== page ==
Necessity is the mother of invention, as the saying goes. In the same way, Paste® was borne out of doubt—doubt around existing solutions for our bicoastal team. For years, the Paste and Paper® team worked across time zones, with offices in Seattle and New York. To work as if we were together, we needed a tool that would facilitate productive discussions, design reviews, and project planning. We needed a way to express our ideas visually and get on the same page quickly. We wanted it to look good, too.
So we tried every online tool.
Shared docs didn’t handle visuals well, shifting and displacing content when more than one person contributed.
Presentation tools suffered from endless formatting options and fussy templates.
Design tools were intimidating for non-designers to use.
Whiteboarding apps were tedious to format and the results were rarely ready to present.
Messaging tools like Slack, which we love, were great for communication, but we hated that ideas got lost in the stream.
As teammates who couldn't be in the same office, we missed having a dedicated space where we could gather our ideas and move big projects forward together, from kickoff to final presentation. There had to be a better way.
Inspired by the wall
In the old days (way before a pandemic sent many of us home to work), our product team prepared for reviews with slide printouts that we'd spread out on a table or pin to a wall. Alongside were whiteboard sketches, sticky notes, and other documents by designers and non-designers alike.
And we weren't alone. In a creative studio or designer's war room, as described by bestselling author Jake Knapp to Fast Company, the walls enable so much in the way of creative collaboration and management, from critique, discussion, decision-making to tracking progress. What requires a whole suite of digital tools today is simply accomplished by gathering around the humble, visual wall.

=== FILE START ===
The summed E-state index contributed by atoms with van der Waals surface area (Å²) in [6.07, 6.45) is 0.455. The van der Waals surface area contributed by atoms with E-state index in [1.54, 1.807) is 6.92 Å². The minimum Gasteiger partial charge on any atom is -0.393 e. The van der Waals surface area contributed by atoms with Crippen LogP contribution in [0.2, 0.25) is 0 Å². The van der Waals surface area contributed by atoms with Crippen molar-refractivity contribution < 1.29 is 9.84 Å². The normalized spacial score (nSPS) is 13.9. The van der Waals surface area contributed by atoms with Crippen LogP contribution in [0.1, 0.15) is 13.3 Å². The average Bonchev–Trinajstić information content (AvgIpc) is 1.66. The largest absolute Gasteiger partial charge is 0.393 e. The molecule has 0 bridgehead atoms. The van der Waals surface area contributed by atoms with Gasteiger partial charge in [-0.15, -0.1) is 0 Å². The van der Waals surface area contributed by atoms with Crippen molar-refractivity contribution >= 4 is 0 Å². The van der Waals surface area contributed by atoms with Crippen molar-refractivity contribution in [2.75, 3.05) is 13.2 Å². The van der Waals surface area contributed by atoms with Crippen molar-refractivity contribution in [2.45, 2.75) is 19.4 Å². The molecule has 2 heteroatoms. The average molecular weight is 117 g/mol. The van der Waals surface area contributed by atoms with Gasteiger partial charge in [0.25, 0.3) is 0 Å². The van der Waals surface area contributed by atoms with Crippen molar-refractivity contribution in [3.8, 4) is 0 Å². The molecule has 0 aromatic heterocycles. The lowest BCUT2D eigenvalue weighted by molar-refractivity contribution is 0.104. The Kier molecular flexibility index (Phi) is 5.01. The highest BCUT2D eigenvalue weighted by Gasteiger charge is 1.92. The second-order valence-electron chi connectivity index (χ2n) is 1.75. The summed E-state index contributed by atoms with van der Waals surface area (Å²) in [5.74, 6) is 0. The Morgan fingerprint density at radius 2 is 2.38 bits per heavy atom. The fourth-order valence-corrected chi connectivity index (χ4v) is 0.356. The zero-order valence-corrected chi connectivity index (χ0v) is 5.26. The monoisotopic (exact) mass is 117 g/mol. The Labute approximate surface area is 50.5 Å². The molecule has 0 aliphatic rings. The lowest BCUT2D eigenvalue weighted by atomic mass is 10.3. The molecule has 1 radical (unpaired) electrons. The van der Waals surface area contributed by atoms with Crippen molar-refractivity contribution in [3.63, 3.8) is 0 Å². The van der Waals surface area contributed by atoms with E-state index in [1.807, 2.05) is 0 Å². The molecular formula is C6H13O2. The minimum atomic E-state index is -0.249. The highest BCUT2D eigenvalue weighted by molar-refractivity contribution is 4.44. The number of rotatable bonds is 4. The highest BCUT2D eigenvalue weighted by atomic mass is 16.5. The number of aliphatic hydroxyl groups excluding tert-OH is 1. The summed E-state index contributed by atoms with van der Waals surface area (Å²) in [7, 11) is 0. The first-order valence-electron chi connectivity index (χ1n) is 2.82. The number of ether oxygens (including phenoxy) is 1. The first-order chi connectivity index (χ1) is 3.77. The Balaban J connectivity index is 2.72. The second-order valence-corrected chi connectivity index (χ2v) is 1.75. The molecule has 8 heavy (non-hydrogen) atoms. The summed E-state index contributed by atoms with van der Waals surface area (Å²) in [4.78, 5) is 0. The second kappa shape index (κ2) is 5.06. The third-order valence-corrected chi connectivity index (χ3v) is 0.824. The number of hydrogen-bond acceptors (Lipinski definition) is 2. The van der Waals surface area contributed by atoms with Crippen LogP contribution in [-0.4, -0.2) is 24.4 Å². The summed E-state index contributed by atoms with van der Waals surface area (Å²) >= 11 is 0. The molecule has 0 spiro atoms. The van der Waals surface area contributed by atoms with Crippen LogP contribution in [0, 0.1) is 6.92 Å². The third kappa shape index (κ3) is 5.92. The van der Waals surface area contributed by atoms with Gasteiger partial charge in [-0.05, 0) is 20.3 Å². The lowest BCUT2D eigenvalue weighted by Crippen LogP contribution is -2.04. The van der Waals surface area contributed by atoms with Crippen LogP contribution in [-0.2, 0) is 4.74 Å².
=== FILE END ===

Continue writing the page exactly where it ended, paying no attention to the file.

When we set out to make Paste, we weren’t looking to create a presentation tool, but rather to facilitate this way of working virtually. We spent months exploring various models for a new type of visual document that would let us collaborate as effortlessly as being in the same room together.
Today, just like the wall, Paste helps teams focus on what we call 'real work,' making them more collaborative, more connected, and better aligned so they can ultimately make better decisions.
The design of Paste was driven by four beliefs about creative collaboration:
Belief #1: Transparency enables connection
Collaborative by default. The main view of a Paste deck is the virtual wall. We call it Grid View and it provides the "big picture" transparency that enables connections between people and ideas.
Belief #2: People share ideas, not presentations
Get your ideas out with no time wasted. Unlike presentation tools that make you start with templates (which compels you to adapt your content to it), Paste lets your ideas lead and automatically formats along the way.
Belief #3: Beautiful design empowers people
Always presentable. Paste's automatic formatting and Power Layouts give people the confidence to share their ideas and look good in the process.
Belief #4: Diversity fosters better ideas
Add anything. From videos to Figma, we wanted Paste to play well with a range of media and digital tools, so anyone can contribute ideas in the language they're most comfortable with.
The Wall for All
We wanted to make the process of ideating, defining, critiquing, and iterating accessible to everyone, not just individuals with the skills and time to make great-looking slides. With Paste, you don’t need different tools for reviewing, planning, and decision-making. Like walking by the wall in the office, it makes the work visible. Because when you have the wall, anyone can approach it and have a say. We just made it virtual with Paste.
Next time I'll share how we made Paste even more powerful and flexible with the Bento Layout System. (Or Bento for short.)
In the meantime, learn how Paste is transforming the way teams like Shopify work.